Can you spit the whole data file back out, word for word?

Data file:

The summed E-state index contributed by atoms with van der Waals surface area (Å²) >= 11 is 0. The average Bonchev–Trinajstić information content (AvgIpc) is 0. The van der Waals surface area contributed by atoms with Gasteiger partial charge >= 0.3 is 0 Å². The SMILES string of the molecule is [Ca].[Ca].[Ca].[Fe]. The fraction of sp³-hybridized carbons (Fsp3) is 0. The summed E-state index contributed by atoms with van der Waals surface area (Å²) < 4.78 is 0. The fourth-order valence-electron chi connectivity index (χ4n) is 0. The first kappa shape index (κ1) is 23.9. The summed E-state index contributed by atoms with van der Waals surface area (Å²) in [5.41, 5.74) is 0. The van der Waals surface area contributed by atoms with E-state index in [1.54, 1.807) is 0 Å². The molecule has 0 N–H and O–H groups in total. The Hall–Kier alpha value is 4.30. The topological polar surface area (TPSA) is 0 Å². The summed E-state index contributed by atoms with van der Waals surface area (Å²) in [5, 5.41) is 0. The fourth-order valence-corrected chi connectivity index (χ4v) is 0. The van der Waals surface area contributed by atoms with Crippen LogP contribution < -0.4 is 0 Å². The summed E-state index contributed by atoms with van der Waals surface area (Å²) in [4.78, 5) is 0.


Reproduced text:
The summed E-state index contributed by atoms with van der Waals surface area (Å²) >= 11 is 0. The average Bonchev–Trinajstić information content (AvgIpc) is 0. The van der Waals surface area contributed by atoms with Gasteiger partial charge >= 0.3 is 0 Å². The SMILES string of the molecule is [Ca].[Ca].[Ca].[Fe]. The fraction of sp³-hybridized carbons (Fsp3) is 0. The summed E-state index contributed by atoms with van der Waals surface area (Å²) < 4.78 is 0. The fourth-order valence-electron chi connectivity index (χ4n) is 0. The first kappa shape index (κ1) is 23.9. The summed E-state index contributed by atoms with van der Waals surface area (Å²) in [5.41, 5.74) is 0. The van der Waals surface area contributed by atoms with E-state index in [1.54, 1.807) is 0 Å². The molecule has 0 N–H and O–H groups in total. The Hall–Kier alpha value is 4.30. The topological polar surface area (TPSA) is 0 Å². The summed E-state index contributed by atoms with van der Waals surface area (Å²) in [5, 5.41) is 0. The fourth-order valence-corrected chi connectivity index (χ4v) is 0. The van der Waals surface area contributed by atoms with Crippen LogP contribution < -0.4 is 0 Å². The summed E-state index contributed by atoms with van der Waals surface area (Å²) in [4.78, 5) is 0.